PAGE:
- The Missouri State Fair Commission demands "sensitivity training" for rodeo clowns
- The demand sparks controversy
- Tuffy Gessling says he was making the jokes heard at the rodeo
- A U.S. congressman invites the clown to perform in Texas
A state fair's response to the uproar over a rodeo clown's mockery of President Obama is creating an uproar of its own.
From now on, the Missouri State Fair won't allow any rodeo cowboys or clowns from the state's association to take part unless they all undergo "sensitivity training."
And that's just part of the fallout from the Saturday incident in which a clown wearing an Obama mask held a broom descending from his backside while a voice said, "Hey, I know I'm a clown. He's just running around acting like one. Doesn't know he is one."
Mark Ficken, president of the Missouri Rodeo Cowboy Association, has resigned.
Rodeo clown Tuffy Gessling has apologized. He told Missouri news outlet digitalburg.com that he was the one whose voice was heard at the event, and that he never meant to offend.
"It was a colleague of mine that was dressed up. I am the rodeo clown making jokes," he said.
Gessling did not immediately return a message Thursday from CNN requesting comment.
U.S. Rep. Steve Stockman, a Texas Republican known as a provocateur, has invited the clown -- whose name he did not yet know -- to come perform in his own district.
"Liberals want to bronco bust dissent. But Texans value speech, even if its speech they don't agree with," Stockman said.
After video of the event caught attention on YouTube, fair officials and politicians -- both Democrats and Republicans -- slammed the portrayal of the president.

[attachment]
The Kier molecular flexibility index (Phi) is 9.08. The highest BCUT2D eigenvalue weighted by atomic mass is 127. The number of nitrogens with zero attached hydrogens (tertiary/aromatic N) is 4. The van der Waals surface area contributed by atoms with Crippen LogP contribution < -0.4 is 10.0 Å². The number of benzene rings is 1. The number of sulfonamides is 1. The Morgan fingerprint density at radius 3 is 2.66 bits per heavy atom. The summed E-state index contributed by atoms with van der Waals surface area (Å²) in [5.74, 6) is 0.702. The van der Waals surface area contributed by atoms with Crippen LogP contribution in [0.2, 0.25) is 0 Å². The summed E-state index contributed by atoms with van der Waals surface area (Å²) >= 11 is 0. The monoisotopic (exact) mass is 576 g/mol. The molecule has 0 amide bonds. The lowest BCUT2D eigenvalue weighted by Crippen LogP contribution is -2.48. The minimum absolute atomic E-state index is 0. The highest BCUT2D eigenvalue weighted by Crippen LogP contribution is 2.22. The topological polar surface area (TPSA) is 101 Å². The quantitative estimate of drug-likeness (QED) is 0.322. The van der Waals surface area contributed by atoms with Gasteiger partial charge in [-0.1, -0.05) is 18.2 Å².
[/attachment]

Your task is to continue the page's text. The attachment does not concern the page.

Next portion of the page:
So did some attendees, such as Perry Bream, who said, "It wasn't clean; it wasn't fun. It was awful; it was sickening. It was racist."
Sensitivity training: PC overload?
The Missouri State Fair Commission announced it was permanently banning "this rodeo clown from ever participating" again. It did not name the clown.
That behavior, during the Missouri Rodeo Cowboy Association's Finals Rodeo, was "unacceptable," the commission said.
Before it will consider contracting with the association again, "they must provide evidence to the director of the Missouri State Fair that they have proof that all officials and subcontractors of the MRCA have successfully participated in sensitivity training," the commission wrote in a news release.
The conservative news outlet The Blaze called the demand "political insanity."
A Facebook page supporting Gessling had more than 50,000 likes by Thursday morning.
On Twitter, some people argued that being offended by a rodeo clown is "ridiculous."
But others disagreed. "The sensitivity is needed by those fair planners who approved this act as representative of all Missourians," wrote Lisa Robinson.
The Missouri Rodeo Cowboy Association issued a brief statement apologizing to those offended by any performances at the rodeo.
The Missouri State Fair Commission and the Missouri Rodeo Cowboy Association did not immediately respond Thursday to CNN's requests for comment.
Ex-official fears losing school job
Ficken, who stepped down Monday evening as president of the MRCA, has been threatened physically in the wake of the incident, CNN affiliate KDSK reported.
He fears he may lose his job as superintendent of the Boonville R-1 School District, which is investigating whether he was involved.
"He's shaking like a small dog passing razor blades," Ficken's lawyer, Albert Watkins, told the station.
Ficken announced special guest "President Obama" at the rodeo.
At one point, he said, "Watch out for that bull, Obama," but otherwise he was not part of the performance, according to Watkins.
Gessling, meanwhile, told digitalburg.com he's been a rodeo clown throughout his career, and that it's what he loves to do.
"Making fun of political and famous people is kind of the platform," he said. "... I've never tried to dishonor or disrespect anyone, so the whole thing was not meant to be racist or disrespectful. I was just trying to make people laugh."